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Testimony of former Florida Atlantic football players ruled ineligible in Doug Brenner’s case against UO, Willie Taggart, NCAA

EUGENE — The University of Oregon, former Ducks football coach Willie Taggart and the NCAA won the most important ruling to date in their civil trial against former offensive lineman Doug Brenner. But whether it hurts them in the long-run will be determined based, at least in part, on the outcome of the case.

Following briefs from the legal teams representing Brenner and UO, Taggart and former strength and conditioning coach Irele Oderinde, Lane County Circuit Court judge Clara Rigmaiden stood by her initial ruling, issued on Friday, that testimony of former football players at Florida Atlantic University would be inadmissible.

The players addressed experiences with “dawn patrol” exercises at FAU — where Taggart has coached since 2020 — which mirrored the acts some of Oregon’s players were briefly subjected to during his tenure at UO.

“I find that the probative value for the purpose for which they are offered is outweighed substantially by the prejudice … and the likelihood that it would mislead or confuse the jury,” Rigmaiden said Monday afternoon. “The issue of punitive damages against the NCAA depends on the plaintiff showing as they offered in their opening statement, that the widespread abuse of players by coaches in workouts cause injuries and the NCAA, despite having known about this failing (didn’t) regulate . Offering simply more cumulative testimony against coach Taggart’s practices, I find the probative value of that very low and I find it prejudicial against the University of Oregon that the only coach’s practices that are being offered are coach Taggart’s. I do find in addition to the (Oregon Evidence Code) 403 analysis that because of its such low value probatively, that it is propensity evidence that’s being disguised as punitive damages and it will not be allowed.”

The “dawn patrol” exercises involved players who committed an infraction of some kind — the specifics have been disputed in the case — being required to arrive at the football facility at 6 am and push a 45-pound weight with both hands 20 yards and back on a field and repeat the process 20 times.

During an offer of proof Friday, former FAU punter Jaden Gold claimed to have performed “dawn patrol” workouts four times, and described them exactly as how they were carried out briefly at Oregon before an athletic trainer stopped the practice.

Also on Friday, Taggart testified that he reinstituted “dawn patrol” at Florida State, that they continue at FAU, and he views them as “discipline (and) accountability” and not punishment. However, Taggart said “dawn patrol” at FAU no longer involves pushing the 45-pound plate, but rather a five-pound bag, which Gold said he “never experienced.”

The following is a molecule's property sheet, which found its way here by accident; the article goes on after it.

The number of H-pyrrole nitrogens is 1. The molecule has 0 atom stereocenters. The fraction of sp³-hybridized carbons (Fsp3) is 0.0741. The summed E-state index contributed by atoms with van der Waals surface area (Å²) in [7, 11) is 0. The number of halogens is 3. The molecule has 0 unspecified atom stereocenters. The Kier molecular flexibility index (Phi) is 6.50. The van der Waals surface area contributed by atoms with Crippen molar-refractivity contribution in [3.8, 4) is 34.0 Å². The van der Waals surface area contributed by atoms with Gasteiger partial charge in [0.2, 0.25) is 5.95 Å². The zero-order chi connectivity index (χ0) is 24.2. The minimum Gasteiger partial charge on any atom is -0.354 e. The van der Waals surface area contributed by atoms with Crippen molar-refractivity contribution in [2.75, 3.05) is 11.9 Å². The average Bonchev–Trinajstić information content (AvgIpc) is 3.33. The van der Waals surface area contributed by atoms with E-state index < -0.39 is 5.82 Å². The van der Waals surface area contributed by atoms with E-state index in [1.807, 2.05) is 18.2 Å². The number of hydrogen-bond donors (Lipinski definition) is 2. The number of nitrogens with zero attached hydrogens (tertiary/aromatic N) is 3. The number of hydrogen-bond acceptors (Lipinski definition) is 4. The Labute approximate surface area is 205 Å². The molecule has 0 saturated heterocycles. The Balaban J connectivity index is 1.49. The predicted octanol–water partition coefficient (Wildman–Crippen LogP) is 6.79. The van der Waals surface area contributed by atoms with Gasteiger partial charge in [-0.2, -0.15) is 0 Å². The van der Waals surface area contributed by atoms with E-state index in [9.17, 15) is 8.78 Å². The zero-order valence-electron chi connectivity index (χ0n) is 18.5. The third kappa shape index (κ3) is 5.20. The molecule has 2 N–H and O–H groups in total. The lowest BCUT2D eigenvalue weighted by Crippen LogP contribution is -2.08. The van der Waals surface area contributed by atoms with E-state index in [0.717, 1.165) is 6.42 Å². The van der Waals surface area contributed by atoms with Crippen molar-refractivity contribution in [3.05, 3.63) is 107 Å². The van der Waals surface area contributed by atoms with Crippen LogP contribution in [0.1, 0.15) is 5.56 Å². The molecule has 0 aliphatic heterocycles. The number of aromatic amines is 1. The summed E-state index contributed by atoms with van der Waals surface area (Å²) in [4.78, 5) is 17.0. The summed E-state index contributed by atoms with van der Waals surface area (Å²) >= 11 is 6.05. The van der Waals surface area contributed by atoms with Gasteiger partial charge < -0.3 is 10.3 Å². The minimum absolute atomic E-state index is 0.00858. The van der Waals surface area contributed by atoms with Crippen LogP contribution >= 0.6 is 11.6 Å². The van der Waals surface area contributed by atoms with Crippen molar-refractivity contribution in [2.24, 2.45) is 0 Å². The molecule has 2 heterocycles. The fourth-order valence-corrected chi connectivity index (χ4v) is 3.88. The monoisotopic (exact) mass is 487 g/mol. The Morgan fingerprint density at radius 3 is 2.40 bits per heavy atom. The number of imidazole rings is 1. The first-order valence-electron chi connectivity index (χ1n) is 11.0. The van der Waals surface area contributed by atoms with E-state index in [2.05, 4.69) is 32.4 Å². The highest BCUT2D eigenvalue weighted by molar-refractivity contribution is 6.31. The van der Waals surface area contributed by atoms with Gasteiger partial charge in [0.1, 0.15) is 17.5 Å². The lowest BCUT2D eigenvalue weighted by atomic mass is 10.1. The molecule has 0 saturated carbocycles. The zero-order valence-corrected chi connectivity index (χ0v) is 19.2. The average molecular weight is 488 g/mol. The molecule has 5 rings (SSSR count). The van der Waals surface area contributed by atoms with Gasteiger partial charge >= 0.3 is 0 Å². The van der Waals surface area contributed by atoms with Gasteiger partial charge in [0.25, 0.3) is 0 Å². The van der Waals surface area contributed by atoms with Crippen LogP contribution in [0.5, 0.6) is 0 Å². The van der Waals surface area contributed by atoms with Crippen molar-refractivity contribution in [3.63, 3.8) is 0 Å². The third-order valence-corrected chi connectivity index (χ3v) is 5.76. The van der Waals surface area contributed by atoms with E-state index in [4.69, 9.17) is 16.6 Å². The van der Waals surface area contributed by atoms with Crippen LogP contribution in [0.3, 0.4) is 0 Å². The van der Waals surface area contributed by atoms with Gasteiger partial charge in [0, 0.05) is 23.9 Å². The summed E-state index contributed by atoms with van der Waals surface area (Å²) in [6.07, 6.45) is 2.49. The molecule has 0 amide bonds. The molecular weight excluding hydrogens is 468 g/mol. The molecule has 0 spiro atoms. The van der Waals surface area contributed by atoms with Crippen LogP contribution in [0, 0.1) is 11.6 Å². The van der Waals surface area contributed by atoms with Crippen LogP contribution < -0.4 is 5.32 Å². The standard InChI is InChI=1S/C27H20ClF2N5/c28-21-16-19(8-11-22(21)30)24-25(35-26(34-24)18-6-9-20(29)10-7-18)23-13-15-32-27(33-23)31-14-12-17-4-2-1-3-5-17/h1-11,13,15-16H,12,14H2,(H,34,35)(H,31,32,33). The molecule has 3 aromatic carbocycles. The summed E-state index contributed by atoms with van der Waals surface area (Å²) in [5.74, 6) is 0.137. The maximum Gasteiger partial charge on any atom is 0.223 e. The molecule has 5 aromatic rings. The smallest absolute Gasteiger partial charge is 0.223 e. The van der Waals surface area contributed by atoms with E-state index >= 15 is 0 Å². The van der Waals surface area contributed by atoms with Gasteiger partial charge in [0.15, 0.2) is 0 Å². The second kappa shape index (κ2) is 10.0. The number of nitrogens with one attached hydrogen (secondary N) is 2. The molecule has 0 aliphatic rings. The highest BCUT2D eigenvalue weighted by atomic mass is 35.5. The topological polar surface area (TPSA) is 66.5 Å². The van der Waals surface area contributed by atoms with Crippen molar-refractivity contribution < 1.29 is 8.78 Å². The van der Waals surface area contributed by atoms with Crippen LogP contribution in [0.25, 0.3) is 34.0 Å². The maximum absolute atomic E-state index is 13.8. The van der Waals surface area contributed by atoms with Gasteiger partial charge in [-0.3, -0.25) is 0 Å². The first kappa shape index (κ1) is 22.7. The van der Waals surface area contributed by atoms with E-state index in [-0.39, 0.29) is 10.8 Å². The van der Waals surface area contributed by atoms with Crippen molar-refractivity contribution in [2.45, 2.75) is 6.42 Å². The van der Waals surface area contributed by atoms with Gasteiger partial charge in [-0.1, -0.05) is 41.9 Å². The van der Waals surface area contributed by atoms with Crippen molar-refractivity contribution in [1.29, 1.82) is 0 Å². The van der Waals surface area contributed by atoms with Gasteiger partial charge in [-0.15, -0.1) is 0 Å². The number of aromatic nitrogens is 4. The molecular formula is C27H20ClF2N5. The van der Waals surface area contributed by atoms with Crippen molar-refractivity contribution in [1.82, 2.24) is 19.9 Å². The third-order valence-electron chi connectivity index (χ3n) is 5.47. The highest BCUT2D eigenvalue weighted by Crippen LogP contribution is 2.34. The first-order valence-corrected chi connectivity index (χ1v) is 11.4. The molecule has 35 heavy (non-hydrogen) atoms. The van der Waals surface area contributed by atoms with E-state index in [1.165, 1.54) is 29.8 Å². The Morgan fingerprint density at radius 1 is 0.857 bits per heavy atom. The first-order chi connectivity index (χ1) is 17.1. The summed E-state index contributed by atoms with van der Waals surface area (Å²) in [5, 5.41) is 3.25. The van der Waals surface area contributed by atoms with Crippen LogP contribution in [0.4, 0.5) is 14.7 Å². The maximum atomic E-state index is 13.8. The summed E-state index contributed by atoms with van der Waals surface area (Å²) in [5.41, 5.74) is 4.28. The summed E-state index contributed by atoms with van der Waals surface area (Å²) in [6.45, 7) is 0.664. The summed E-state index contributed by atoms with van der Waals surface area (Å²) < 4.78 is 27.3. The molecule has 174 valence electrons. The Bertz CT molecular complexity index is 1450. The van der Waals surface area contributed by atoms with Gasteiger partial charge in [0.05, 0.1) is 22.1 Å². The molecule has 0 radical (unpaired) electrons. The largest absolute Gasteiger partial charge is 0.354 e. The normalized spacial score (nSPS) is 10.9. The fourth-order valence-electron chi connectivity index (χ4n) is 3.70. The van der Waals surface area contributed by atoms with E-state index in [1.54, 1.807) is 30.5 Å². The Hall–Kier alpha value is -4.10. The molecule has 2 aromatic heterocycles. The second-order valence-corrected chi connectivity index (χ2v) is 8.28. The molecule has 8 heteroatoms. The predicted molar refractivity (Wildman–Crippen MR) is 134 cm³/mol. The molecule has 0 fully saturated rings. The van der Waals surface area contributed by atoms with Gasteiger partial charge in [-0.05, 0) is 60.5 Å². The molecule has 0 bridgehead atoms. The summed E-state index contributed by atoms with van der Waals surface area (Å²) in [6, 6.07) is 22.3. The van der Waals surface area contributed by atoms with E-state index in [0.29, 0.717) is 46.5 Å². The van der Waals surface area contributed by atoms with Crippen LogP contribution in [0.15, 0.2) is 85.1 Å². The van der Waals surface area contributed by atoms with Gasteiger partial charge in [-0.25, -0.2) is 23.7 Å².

The brief filed by Stephen English of Perkins Coie, which is defending UO, Taggart and Oderinde in the case, attempted to clarify the discrepancy by claiming the “dawn patrol” methods of FAU changed since Gold left the team after last season. Gold told The Oregonian/OregonLive his last day of practice at FAU was Feb. 3 and he entered the transfer portal on Feb. 5.

“The University Defendants would stipulate that at the time Mr. Gold was on the team, dawn patrol was still being conducted with a 45-pound plate,” English wrote. “As Coach Taggart tested, that is no longer true today.”

In its brief, Brenner’s legal team of Kafoury & McDougal and Eiva Law argued “the question is whether the conduct shows that the defendant continues a pattern of similar acts or omissions like those that caused the harms suffered by plaintiff. … For such testimony by Taggart to remain unrebutted would work an injustice to the plaintiff and deny critical evidence to the jury.”

Brenner’s legal team has characterized “dawn patrol” as serving no other purpose but punishment and elicited testimony from multiple witnesses to that end. “Dawn patrol” is being considered in the civil trial only for the purposes of the $100 million in punitive damages Brenner is seeking from the NCAA, whose legal team from Orrick Herrington & Sutcliffe LLP did not file a brief on the matter.

If the jury, which didn’t hear Gold’s offer of proof testimony, finds in favor of Brenner against the NCAA, the former FAU players could file a similar lawsuit for punitive damages.

However, also included in the brief filed by English was a screenshot of an online message Gold sent to an unidentified recipient in which he writes, “I don’t know what you are up to now but if we testify against taggart we could make so much money. If we testify every lawyer will want to work with us. I already got reached out to other fau guys saying they r [sic] gonna testify I had a terrible experience with coach (Raymond) Woodie and taggart and the workouts we were put through and everything will make a huge case for us. Let me know what you think.”

Travis Eiva, another of Brenner’s attorneys, filed three excerpts of a separate text conversation between Gold and another former FAU player in which he writes, “I think we can be spokespeople to help kids and really change the NCAA and make a mark.”

Brenner also is seeking $20 million for pain and suffering and $5.5 million for past and future medical expenses from UO, Taggart and Oderinde in relation to his hospitalization for rhabdomyolysis following unrelated strenuous strength and conditioning workouts in January 2017 and subsequent injuries that his treating nephrologist and another kidney expert tested have caused acute kidney injury and increased the likelihood of Brenner suffering chronic kidney disease and a shortened lifespan.

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